NOTE: Music engineers often talk about tracks or sounds not sitting well in a mix. There are a lot of technical reasons for this, and the music folks masterfully understand how frequencies, dynamics, tonal properties, and volume levels work together to enhance or cancel out sounds.  One tried and true tool to get well balanced mixes is for an engineer to adjust tracks using a mixer–as in, pull up the volume here, lower it there–all so that the final mix will sound balanced and/or they way it should.  Even with two voices tracks, podcast engineers can benefit from using a mixer to adjust their tracks as described above.  Add in sound design (i.e., music scoring, SFX), and a mixer tool is even more useful for podcasters.  It should be noted that using the “envelop tool” to adjust volume within tracks is an alternative way to mix your sounds.                


If you done all this voice and track loudness balancing during the mixing stage, your mastering will be easy and effective.  When you mix down your tracks into a mono or stereo master track, you’ll quickly see in the waveform how well you’ve balanced your tracks.  Of course, there will always be differences among and between tracks, but you’re looking for a balance that is naturalistic and not distracting (i.e., one track loud and another soft).  So, at this stage it’s helpful to apply compression (if necessary) just to give some added uniformity to overall loudness.  It doesn’t take much compression at this point to balance a mixed track.  If you have to apply a lot of compression during mastering, you’re not mixing effectively.


Now that your audio is balanced, you can then meaningfully apply the LUFS/LKFS perceived loudness standards and let the chips fall where they may.  Sometimes it’s surprising how much these perceived loudness tools recommend cutting or boosting the track to meet the standards: -19dB (mono) or -16dB (stereo).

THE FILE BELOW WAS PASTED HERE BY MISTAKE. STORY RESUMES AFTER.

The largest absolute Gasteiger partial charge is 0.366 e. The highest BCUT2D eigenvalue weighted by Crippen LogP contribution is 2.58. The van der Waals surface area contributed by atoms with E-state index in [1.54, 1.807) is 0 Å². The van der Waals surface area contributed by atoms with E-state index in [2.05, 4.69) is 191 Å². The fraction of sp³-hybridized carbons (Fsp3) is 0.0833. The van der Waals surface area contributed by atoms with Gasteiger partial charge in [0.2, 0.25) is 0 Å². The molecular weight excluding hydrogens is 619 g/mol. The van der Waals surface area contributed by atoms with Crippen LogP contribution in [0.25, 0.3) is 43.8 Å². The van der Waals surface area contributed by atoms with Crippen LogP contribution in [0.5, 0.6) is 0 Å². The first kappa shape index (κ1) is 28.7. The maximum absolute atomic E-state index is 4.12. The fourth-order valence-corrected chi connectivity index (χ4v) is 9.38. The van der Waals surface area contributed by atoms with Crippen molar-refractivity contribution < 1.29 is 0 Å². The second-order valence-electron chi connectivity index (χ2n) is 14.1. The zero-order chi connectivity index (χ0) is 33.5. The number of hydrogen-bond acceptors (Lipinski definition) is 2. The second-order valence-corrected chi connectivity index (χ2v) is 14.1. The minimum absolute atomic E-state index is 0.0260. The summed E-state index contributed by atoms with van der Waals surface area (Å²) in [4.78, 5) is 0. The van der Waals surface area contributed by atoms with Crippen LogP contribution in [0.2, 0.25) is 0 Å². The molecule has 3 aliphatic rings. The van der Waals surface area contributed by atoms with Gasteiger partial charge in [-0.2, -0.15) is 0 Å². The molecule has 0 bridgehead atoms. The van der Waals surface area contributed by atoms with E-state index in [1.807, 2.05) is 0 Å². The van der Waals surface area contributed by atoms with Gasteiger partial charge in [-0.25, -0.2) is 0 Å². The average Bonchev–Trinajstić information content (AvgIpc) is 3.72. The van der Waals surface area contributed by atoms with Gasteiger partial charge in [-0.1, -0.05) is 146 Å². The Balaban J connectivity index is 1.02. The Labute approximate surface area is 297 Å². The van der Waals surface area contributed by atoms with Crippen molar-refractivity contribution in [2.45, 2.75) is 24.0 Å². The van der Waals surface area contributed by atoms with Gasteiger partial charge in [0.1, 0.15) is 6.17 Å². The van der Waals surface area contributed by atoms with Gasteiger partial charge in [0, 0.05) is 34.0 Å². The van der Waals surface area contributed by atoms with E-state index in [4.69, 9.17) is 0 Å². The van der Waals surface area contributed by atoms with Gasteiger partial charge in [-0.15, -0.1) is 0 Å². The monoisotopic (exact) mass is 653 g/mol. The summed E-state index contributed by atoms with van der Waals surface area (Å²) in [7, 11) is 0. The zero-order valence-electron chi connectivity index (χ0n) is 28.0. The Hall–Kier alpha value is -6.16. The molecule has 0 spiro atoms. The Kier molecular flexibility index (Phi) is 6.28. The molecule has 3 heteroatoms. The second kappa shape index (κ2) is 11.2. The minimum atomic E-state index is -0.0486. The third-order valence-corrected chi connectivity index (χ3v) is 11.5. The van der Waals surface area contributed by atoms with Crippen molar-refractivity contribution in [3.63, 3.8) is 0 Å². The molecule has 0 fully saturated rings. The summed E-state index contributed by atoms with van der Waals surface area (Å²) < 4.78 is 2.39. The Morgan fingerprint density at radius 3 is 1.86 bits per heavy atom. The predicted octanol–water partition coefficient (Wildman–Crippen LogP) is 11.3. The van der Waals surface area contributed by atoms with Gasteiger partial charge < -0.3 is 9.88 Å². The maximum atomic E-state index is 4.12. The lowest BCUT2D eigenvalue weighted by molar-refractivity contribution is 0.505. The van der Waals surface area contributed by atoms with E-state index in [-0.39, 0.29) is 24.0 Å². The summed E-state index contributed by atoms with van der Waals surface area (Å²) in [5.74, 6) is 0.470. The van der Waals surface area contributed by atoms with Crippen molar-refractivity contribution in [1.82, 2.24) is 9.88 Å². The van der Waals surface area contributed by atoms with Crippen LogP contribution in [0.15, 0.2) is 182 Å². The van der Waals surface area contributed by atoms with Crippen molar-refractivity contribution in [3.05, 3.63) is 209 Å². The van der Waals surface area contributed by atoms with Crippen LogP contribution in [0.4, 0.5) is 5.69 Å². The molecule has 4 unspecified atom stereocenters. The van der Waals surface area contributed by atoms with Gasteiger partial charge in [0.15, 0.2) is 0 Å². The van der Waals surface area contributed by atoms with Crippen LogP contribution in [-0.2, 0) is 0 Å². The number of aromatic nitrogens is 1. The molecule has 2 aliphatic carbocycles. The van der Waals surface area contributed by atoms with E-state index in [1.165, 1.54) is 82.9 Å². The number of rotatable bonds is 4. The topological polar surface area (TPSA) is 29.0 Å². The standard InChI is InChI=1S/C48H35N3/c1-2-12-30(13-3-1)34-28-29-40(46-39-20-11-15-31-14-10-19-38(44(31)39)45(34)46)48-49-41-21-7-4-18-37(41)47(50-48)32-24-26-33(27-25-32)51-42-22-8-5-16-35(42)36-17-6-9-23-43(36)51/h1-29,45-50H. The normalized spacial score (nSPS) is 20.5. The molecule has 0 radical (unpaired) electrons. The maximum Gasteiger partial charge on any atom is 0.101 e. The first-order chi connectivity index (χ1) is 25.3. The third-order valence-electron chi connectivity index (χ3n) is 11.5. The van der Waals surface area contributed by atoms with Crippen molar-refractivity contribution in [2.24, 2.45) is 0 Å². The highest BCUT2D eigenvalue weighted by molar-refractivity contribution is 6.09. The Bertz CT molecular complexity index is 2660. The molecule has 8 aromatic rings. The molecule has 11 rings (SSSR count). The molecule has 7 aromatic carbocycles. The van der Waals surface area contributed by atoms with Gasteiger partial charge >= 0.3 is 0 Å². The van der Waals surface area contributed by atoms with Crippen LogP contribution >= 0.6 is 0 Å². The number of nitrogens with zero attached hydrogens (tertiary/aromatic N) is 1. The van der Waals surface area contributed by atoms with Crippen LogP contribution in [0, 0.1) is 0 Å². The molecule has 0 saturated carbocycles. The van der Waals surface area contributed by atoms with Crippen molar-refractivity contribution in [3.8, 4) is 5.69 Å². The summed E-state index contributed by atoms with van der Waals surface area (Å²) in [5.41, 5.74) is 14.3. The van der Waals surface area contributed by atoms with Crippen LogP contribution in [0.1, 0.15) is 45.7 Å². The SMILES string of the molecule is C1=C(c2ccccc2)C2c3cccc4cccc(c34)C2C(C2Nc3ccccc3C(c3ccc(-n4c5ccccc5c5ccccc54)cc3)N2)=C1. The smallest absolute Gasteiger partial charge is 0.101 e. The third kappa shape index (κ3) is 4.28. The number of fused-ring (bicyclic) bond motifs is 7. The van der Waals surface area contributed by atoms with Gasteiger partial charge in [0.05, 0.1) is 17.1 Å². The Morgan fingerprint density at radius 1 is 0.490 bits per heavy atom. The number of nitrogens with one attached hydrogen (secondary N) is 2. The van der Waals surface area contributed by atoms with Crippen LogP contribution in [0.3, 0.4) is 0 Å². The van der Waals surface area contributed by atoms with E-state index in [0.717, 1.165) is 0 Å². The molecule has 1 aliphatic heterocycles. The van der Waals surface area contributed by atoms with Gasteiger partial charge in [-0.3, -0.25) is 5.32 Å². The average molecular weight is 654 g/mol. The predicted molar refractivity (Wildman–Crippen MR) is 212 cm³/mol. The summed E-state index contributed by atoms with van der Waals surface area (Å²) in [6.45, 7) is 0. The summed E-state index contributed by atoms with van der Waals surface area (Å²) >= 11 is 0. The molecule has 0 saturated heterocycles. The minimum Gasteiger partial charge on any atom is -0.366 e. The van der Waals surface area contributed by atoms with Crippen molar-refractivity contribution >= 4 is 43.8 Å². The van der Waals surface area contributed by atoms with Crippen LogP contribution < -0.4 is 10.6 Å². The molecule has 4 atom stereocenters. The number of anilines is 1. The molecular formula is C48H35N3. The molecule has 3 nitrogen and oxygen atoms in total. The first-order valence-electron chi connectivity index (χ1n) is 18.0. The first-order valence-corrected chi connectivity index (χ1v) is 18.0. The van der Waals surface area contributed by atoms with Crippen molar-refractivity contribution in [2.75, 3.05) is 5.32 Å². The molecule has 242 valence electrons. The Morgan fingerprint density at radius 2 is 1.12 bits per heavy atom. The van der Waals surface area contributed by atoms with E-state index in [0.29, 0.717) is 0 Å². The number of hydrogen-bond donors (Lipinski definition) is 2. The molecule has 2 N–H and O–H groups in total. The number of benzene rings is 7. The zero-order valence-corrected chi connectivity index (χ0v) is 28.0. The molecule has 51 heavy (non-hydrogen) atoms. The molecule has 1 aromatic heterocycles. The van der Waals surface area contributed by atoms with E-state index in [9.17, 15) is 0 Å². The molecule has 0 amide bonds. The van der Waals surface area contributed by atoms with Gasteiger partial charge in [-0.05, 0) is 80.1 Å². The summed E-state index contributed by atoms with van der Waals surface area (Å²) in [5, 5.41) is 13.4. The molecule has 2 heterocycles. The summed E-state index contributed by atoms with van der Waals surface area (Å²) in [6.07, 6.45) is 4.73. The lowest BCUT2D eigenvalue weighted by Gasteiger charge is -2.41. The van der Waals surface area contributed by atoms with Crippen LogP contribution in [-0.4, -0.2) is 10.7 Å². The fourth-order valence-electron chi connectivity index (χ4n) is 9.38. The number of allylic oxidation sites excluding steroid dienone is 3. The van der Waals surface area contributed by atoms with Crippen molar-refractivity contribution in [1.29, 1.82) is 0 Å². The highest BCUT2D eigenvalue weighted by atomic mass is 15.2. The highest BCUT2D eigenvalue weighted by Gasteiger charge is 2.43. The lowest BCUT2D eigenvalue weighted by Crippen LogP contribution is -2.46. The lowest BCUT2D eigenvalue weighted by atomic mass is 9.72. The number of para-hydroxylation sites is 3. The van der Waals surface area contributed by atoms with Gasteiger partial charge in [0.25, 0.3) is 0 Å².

Be mindful of your monitor volume, whether it’s your desktop speakers or headphones.  There’s yet another standard for this that you can find on the internet, but a basic rule is always use the same monitor volume setting–at least you’ll be consistent across your projects.  For example, I’ve calibrated my system to a monitor standard, and on my computer volume I know that “40” is the number setting on the indicator.  On my hardware, I made physical mark on the dial that indicates the standard setting.   Whenever I work on a project, I just make sure my computer or hardware volume is set to this number.


Remember, mastering is all about perceived loudness and balance.  Sometimes an audio track, even after mastering for perceived loudness, will have indications of clipping. Distortion from digital clipping is bad—when you can hear it, of course.  Most DAWS have a clipping indicator, such as Audacity’s red markings on the track when the signal exceeds 0dB.  But not all such indications are audible distortions; they’re sometimes more like theoretical indications of a problem.  So, if you can’t hear any hot signal distortion, don’t worry about it too much.  You want loud to be loud, right?  But if you can hear distortion, then you might want to tame down or fix the audio if you can.


Good mastering really starts with good recording.  On most audio recorders, oftentimes you will not readily hear hot signals or clipping on your headphones—unless it is really big problem.  Also, during recording it is really difficult to balance track signals by ear, as people are sometimes speaking loudly, sometimes softly, sometimes all combined together.   The best you can do while recording is to trust your track record levels indicators and try to reach the best balance and parity possible while in the field.  (A good rule is to record on the lower side of 0dB, not the hotter side, with signal peaks between -12dB and -6dB).   If your field track levels are relatively in the same ball park, then things like dynamic range and ambient room noise will be similar and easier to process across tracks during mixing and mastering.  It’s always a bit of a train wreck when you have to bring up a track’s volume by 20dB just to match another.  By the way, always trust your ears.


Can’t stress this enough.